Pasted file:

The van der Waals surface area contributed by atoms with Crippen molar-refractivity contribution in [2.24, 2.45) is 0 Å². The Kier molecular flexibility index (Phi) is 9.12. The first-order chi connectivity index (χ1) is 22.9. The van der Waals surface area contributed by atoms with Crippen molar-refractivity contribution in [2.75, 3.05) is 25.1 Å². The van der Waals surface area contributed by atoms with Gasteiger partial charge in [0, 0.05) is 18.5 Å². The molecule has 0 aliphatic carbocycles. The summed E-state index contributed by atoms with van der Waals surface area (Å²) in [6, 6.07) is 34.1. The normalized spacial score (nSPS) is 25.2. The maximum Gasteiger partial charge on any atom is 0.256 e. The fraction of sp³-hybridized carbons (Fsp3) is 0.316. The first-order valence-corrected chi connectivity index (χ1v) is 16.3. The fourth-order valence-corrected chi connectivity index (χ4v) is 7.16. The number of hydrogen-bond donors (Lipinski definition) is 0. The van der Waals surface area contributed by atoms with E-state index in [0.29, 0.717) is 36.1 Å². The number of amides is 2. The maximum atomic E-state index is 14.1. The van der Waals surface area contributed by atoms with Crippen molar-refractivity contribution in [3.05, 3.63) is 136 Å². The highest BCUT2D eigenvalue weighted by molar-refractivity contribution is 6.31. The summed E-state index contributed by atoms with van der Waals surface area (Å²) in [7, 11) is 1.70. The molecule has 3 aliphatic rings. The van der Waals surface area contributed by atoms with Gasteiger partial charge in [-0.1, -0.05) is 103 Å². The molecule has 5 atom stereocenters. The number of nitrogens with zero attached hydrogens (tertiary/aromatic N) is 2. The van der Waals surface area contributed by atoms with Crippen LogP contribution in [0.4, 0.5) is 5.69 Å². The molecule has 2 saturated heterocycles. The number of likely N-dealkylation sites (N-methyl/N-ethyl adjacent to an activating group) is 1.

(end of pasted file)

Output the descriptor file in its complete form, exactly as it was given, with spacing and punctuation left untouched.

The van der Waals surface area contributed by atoms with Crippen molar-refractivity contribution in [2.24, 2.45) is 0 Å². The Kier molecular flexibility index (Phi) is 9.12. The first-order chi connectivity index (χ1) is 22.9. The van der Waals surface area contributed by atoms with Crippen molar-refractivity contribution in [2.75, 3.05) is 25.1 Å². The van der Waals surface area contributed by atoms with Gasteiger partial charge in [0, 0.05) is 18.5 Å². The molecule has 0 aliphatic carbocycles. The summed E-state index contributed by atoms with van der Waals surface area (Å²) in [6, 6.07) is 34.1. The normalized spacial score (nSPS) is 25.2. The maximum Gasteiger partial charge on any atom is 0.256 e. The fraction of sp³-hybridized carbons (Fsp3) is 0.316. The first-order valence-corrected chi connectivity index (χ1v) is 16.3. The fourth-order valence-corrected chi connectivity index (χ4v) is 7.16. The number of hydrogen-bond donors (Lipinski definition) is 0. The van der Waals surface area contributed by atoms with E-state index in [0.29, 0.717) is 36.1 Å². The number of amides is 2. The maximum atomic E-state index is 14.1. The van der Waals surface area contributed by atoms with Crippen molar-refractivity contribution in [3.05, 3.63) is 136 Å². The highest BCUT2D eigenvalue weighted by molar-refractivity contribution is 6.31. The summed E-state index contributed by atoms with van der Waals surface area (Å²) in [7, 11) is 1.70. The molecule has 3 aliphatic rings. The van der Waals surface area contributed by atoms with Gasteiger partial charge in [-0.1, -0.05) is 103 Å². The molecule has 5 atom stereocenters. The number of nitrogens with zero attached hydrogens (tertiary/aromatic N) is 2. The van der Waals surface area contributed by atoms with Crippen LogP contribution in [0.4, 0.5) is 5.69 Å². The molecule has 2 saturated heterocycles. The number of likely N-dealkylation sites (N-methyl/N-ethyl adjacent to an activating group) is 1.